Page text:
The Year of the Runaways

The Year of the Runaways

Large Print - 2016
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Three young men, and one unforgettable woman, come together in a journey from India to England, where they hope to begin something new -- to support their families; to build their futures; to show their worth; to escape the past. They have almost no idea what awaits them. In a dilapidated shared house in Sheffield, Tarlochan, a former rickshaw driver, will say nothing about his life in Bihar. Avtar and Randeep are middle-class boys whose families are slowly sinking into financial ruin, bound together by Avtar's secret. Randeep, in turn, has a visa wife across town, whose cupboards are full of her husband's clothes in case the immigration agents surprise her with a visit. She is Narinder, and her story is the most surprising of them all.
Publisher: Waterville, Maine : Thorndike Press, 2016
Edition: Large print edition
Copyright Date: ©2016
ISBN: 9781410495358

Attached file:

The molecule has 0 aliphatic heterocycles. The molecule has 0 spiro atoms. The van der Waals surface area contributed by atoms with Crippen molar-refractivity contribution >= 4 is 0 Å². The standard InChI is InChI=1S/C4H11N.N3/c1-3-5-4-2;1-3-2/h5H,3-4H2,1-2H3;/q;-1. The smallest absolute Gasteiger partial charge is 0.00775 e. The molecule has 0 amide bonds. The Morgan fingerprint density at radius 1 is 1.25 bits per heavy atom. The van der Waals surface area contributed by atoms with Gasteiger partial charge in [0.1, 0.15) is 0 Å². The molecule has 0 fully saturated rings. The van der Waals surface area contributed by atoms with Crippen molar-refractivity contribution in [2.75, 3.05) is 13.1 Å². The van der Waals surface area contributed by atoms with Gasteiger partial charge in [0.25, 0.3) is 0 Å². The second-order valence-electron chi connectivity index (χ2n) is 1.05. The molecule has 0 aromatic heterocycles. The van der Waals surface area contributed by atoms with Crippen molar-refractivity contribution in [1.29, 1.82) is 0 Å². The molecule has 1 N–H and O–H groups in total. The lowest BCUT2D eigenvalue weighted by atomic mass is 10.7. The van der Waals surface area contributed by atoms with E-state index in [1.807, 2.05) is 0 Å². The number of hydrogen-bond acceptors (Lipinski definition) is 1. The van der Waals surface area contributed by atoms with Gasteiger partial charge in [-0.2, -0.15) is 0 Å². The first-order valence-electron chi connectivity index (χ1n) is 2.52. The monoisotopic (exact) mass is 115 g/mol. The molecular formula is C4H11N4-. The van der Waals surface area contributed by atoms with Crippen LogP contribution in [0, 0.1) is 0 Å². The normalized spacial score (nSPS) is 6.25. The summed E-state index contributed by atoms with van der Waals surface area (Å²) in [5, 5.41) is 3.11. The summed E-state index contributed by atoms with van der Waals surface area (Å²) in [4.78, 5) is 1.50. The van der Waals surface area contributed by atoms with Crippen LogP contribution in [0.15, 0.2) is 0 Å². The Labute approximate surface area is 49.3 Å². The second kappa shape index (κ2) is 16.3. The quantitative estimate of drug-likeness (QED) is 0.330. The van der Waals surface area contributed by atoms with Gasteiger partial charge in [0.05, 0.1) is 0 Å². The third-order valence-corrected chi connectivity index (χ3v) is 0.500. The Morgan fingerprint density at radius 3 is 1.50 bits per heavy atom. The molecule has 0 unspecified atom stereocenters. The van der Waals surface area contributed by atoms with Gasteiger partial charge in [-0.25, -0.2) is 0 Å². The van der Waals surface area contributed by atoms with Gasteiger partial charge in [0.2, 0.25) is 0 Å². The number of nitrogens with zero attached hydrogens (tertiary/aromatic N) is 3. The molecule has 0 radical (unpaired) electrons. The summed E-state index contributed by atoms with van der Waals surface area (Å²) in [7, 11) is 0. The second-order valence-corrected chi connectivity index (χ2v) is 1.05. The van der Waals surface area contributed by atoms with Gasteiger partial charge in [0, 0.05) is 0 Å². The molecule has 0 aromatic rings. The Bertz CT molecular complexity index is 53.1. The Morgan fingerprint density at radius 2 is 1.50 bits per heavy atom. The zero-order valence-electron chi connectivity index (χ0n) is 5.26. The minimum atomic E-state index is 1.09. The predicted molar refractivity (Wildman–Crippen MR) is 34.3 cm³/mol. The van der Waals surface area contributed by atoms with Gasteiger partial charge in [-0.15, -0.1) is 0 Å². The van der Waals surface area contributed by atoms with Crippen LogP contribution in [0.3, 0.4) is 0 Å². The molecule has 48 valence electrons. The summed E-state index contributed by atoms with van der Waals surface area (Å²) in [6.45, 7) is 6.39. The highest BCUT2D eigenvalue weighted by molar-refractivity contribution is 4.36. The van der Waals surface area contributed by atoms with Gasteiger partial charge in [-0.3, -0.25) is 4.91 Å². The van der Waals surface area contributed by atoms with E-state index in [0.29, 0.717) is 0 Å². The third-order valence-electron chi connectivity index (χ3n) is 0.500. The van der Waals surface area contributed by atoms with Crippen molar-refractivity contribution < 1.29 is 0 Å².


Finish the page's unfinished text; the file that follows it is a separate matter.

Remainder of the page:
1410495353
Branch Call Number: LP SAHOT-S
Characteristics: 729 pages (large print) ; 23 cm

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saratink
Sep 07, 2016

I REALLY liked this book, one of the best books I've read in a while. The book is separated into 4 seasons, and I read each season in one sitting, which helped me keep the characters & story straight, because I did find it a little confusing in the beginning. As someone living in Tucson, I found this book especially interesting in terms of thinking about migrants and immigration.

mko123 May 09, 2016

You will never look at immigrants the same. It will also help you understand the tangled knot of love and fear that binds us to our family and culture. I highly recommend this, but be ready to see severe, shameful exploitation of immigrants by the West.mko

u
uncommonreader
Nov 08, 2015

This is a beautiful and thought-provoking book in which the political is addressed through the personal. It tells the stories of four people living in an England where aspects of the Indian culture such as the caste system and the idea of honour are transported to their immigrant community. Sunjeev tells his stories in a subtle way that makes the reader read to the end and think about immigration, perhaps in a new way.

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